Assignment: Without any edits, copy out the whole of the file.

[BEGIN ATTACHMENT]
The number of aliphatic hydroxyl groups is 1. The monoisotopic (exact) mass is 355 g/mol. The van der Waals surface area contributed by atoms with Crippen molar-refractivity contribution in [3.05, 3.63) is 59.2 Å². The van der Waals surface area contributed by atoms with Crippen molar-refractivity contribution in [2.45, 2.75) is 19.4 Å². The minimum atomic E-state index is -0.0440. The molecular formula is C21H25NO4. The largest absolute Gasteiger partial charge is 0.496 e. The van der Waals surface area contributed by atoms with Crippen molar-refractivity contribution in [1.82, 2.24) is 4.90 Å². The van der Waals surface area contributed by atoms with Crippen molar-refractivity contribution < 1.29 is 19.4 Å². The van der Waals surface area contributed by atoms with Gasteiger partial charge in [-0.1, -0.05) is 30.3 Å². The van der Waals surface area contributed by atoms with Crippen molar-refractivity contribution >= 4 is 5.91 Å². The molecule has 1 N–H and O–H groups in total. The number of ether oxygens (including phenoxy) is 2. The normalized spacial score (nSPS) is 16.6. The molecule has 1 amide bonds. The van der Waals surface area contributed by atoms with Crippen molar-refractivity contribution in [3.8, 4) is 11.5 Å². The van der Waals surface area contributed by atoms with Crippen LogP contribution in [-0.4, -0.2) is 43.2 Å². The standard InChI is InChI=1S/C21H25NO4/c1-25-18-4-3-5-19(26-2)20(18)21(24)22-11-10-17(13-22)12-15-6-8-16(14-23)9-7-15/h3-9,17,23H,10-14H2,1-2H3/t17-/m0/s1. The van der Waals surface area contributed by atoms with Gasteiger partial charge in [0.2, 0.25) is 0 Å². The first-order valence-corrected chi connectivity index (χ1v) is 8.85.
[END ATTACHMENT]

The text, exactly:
The number of aliphatic hydroxyl groups is 1. The monoisotopic (exact) mass is 355 g/mol. The van der Waals surface area contributed by atoms with Crippen molar-refractivity contribution in [3.05, 3.63) is 59.2 Å². The van der Waals surface area contributed by atoms with Crippen molar-refractivity contribution in [2.45, 2.75) is 19.4 Å². The minimum atomic E-state index is -0.0440. The molecular formula is C21H25NO4. The largest absolute Gasteiger partial charge is 0.496 e. The van der Waals surface area contributed by atoms with Crippen molar-refractivity contribution in [1.82, 2.24) is 4.90 Å². The van der Waals surface area contributed by atoms with Crippen molar-refractivity contribution < 1.29 is 19.4 Å². The van der Waals surface area contributed by atoms with Gasteiger partial charge in [-0.1, -0.05) is 30.3 Å². The van der Waals surface area contributed by atoms with Crippen molar-refractivity contribution >= 4 is 5.91 Å². The molecule has 1 N–H and O–H groups in total. The number of ether oxygens (including phenoxy) is 2. The normalized spacial score (nSPS) is 16.6. The molecule has 1 amide bonds. The van der Waals surface area contributed by atoms with Crippen molar-refractivity contribution in [3.8, 4) is 11.5 Å². The van der Waals surface area contributed by atoms with Crippen LogP contribution in [-0.4, -0.2) is 43.2 Å². The standard InChI is InChI=1S/C21H25NO4/c1-25-18-4-3-5-19(26-2)20(18)21(24)22-11-10-17(13-22)12-15-6-8-16(14-23)9-7-15/h3-9,17,23H,10-14H2,1-2H3/t17-/m0/s1. The van der Waals surface area contributed by atoms with Gasteiger partial charge in [0.2, 0.25) is 0 Å². The first-order valence-corrected chi connectivity index (χ1v) is 8.85.